Whether you work in a food establishment or want to expand your knowledge surrounding food safety and hygiene, it is highly important to learn about the food danger zone in food preparation procedures. Without following the correct precautions to ensure that food is cooked, reheated or stored at the correct temperatures, you could risk making yourself or others unwell with a foodborne illness.
Following the necessary precautions to ensure that food is cooked and stored properly is particularly important for businesses that serve food to their customers and ensure compliance with relevant health and safety legislation.
In this article, we explain exactly how you can keep your products out of the food danger zone, and detail the relevant information you require to ensure the safety of your customers when they dine at your establishment.
A window that the Food Standards Agency (FSA) defines the food danger zone as a window between 8°C and 60°C. The window is a danger zone for bacteria which provides the perfect climate for microorganisms to multiply and potentially cause food poisoning.
From a scientific perspective, this is because any bacteria living above the 60°C mark cannot function or survive, so cannot be of any harm to human health. Equally, any bacteria living below the 5°C mark can only function very slowly, meaning the rate at which they can multiply is much slower than their average rate at warmer temperatures.
You shouldn’t take risks when it comes to checking that your food is cooked to the correct temperature. Not taking the necessary measures to ensure food is cooked or reheated correctly means you may risk making yourself, or someone else, ill from a foodborne illness.
According to the Centre for Disease Control and Prevention (CDC), annually around 2.4 million cases of foodborne illness happen in the UK.
The most convenient way that you can measure the temperature of food when it has been reheated or cooked is by using a food thermometer, also referred to as a food probe.
Different from your standard thermometer, this is specifically designed to measure the internal temperature of food to ensure that it is cooked to the proper temperature throughout. This way, you can ensure that any harmful bacteria have been eliminated before consumption.
Different types of food thermometers are used for different purposes in the kitchen and when cooking. Here are some of the most common.
Digital Instant-Read (Thermistor)
Providing fast and accurate results within around 2-5 seconds, a thermistor can be used to measure the temperature of both thick and thin foods and displays the food’s temperature on a digital display. It cannot be used whilst food is cooking.
Thermocouples are particularly useful because they can read temperatures in as little as 2-5 seconds, so are very efficient if you’re looking to get a fast reading. They are often used in restaurants and commercial kitchens and can measure both thick and thin foods.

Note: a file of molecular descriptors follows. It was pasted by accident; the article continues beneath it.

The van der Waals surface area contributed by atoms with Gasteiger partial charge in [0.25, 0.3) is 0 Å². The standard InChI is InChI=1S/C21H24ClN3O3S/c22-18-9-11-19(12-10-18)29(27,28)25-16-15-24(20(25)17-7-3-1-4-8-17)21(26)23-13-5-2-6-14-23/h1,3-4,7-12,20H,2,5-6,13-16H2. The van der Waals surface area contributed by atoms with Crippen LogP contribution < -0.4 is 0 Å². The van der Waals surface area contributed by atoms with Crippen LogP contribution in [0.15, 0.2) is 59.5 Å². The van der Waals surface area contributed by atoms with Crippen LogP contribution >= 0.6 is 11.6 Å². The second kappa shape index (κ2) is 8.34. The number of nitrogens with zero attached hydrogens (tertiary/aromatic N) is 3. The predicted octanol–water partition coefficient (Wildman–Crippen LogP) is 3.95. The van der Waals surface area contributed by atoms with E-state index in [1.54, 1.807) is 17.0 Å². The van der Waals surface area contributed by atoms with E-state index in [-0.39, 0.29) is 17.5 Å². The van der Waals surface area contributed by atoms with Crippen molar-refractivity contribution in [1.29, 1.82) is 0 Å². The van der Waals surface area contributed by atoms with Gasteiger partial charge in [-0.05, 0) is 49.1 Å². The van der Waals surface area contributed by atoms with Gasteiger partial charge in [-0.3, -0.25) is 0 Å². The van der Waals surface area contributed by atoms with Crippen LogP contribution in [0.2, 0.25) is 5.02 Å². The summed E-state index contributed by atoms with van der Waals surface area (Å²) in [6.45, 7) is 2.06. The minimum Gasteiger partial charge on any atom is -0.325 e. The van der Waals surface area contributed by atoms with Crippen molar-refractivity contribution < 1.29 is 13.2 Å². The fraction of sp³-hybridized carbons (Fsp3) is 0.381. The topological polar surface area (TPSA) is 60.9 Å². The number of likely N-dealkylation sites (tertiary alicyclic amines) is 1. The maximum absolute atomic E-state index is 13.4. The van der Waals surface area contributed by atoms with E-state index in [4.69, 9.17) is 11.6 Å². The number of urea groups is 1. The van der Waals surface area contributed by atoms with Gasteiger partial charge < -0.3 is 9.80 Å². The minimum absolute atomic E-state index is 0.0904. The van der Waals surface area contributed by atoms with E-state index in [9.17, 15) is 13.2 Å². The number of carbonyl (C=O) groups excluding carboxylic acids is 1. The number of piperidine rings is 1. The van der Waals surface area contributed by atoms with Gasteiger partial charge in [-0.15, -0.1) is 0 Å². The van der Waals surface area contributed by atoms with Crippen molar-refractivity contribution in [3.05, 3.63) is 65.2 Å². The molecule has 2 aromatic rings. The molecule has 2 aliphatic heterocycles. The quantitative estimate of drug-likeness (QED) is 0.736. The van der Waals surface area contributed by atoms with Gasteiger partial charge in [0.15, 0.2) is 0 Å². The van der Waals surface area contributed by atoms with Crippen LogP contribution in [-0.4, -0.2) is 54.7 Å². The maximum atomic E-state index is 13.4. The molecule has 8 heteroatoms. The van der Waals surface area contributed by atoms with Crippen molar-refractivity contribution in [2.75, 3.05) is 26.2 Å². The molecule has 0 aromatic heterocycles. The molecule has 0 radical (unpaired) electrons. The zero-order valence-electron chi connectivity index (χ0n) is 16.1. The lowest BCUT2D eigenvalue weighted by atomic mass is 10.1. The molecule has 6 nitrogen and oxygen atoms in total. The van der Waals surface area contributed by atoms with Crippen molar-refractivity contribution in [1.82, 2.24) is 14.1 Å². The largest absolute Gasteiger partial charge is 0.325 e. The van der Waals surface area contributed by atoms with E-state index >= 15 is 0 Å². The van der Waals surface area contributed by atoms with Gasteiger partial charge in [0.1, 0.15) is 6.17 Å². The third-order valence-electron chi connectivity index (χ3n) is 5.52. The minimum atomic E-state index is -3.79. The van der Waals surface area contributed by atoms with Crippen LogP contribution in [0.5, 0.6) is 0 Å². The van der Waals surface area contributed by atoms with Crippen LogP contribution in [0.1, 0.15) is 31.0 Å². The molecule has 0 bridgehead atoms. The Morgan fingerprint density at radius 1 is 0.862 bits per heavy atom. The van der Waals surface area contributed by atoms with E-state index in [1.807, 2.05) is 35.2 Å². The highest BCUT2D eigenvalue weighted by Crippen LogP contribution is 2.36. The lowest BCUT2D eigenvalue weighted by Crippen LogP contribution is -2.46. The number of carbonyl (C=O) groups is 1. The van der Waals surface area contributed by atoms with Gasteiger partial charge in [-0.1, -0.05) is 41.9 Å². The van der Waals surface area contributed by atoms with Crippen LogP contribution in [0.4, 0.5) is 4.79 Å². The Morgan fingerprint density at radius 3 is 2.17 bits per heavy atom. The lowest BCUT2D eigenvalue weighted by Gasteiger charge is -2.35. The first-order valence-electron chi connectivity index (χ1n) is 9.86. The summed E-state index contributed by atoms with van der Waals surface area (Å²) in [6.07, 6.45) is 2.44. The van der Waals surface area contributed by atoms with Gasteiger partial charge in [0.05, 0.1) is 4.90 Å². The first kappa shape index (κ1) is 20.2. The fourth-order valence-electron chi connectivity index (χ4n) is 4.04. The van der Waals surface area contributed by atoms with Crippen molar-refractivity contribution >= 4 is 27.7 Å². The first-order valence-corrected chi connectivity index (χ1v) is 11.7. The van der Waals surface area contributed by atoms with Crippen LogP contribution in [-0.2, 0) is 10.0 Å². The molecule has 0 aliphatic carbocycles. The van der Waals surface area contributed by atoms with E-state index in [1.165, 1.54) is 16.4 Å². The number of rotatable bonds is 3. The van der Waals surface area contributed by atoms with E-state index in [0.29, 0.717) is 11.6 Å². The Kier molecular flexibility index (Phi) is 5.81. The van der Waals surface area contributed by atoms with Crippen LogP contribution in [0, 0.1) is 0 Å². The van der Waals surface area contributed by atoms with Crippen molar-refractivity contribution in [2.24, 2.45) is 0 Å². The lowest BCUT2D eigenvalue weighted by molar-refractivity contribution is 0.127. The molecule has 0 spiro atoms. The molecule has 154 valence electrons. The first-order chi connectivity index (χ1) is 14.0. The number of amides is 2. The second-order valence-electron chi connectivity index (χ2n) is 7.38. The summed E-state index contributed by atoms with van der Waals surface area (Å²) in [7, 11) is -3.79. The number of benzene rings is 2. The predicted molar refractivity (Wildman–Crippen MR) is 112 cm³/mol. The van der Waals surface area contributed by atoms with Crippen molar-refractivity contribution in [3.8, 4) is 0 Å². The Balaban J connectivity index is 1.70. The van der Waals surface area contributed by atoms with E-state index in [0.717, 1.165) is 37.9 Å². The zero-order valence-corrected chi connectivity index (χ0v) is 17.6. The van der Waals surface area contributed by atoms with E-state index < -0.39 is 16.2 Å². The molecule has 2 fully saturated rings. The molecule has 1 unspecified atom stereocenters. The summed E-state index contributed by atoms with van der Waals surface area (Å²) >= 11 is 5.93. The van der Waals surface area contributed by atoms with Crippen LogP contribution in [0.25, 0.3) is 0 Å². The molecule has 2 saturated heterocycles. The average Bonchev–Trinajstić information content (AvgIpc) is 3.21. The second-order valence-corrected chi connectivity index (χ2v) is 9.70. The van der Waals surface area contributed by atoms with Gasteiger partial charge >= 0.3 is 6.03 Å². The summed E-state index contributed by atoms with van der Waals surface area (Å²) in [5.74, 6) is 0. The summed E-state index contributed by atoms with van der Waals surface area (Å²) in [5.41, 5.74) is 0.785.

However, they are most efficiently used when food is nearly cooked and can be inaccurate during cooking, so are best not used for this purpose. They are also not able to measure food temperature during cooking.
Digital instant-Read (Bimetallic)
Also providing fast and accurate results in 10 seconds, a digital instant-read bimetallic thermometer is useful, but like many other thermometers, it is not able to be used to measure food temperature whilst food is being cooked. They can be used to measure both thin and thick food products.
Dial Oven-Safe (Bimetallic)
Slower than the other thermometers mentioned, the oven-safe bimetallic thermometer reads temperatures within 1-2 minutes. However, its advantage is that it can be used to measure the temperature of foods whilst they are cooking. Be cautious however to place the thermometer at least 2 inches into the food product for accuracy of the reading.
Bimetallic thermometers are most often used for products that are often cooked slowly for longer periods, for example with casseroles and roasts. You’re not advised to use this type of thermometer to measure the temperature of thin foods, and sometimes, because of their metallic nature, readings can be inaccurate due to metal being easily able to conduct heat.
Oven Probe With Cord
This thermometer is often used to measure most foods and has a specific use for measuring the temperature of food inside an oven or within a cooking pot whilst food is cooking. They can, however, also be used outside of an oven.
To correctly use a food thermometer and ensure that you’re accurately measuring the food’s temperature, you need to insert the thermometer into the thickest part of the food, making sure that the tip of the thermometer is not coming into contact with any fat, gristle or bone in the product.
The thermometer also needs to be inserted up until or past the point of the indentation or ‘dimple’ which marks the point at which the probe should be inserted into the food.
Checking the temperature of different food products can also vary. For example, when checking any foods with an irregular shape or that have multiple components (such as a casserole dish), check them in multiple areas. If you have a product that is thin, such as a burger, you can accurately adapt to its shape by inserting your food thermometer sideways to measure its temperature.
When using an instant-read food thermometer, it is best to monitor the internal temperature towards the end of the cooking process, but also again before your food is expected to have finished cooking.
Clean your food thermometer before and after each use. You can do this best with hot, soapy water, but make sure that you don’t submerge any digital components i.e., the head of the thermometer, in water or you’ll risk breaking it.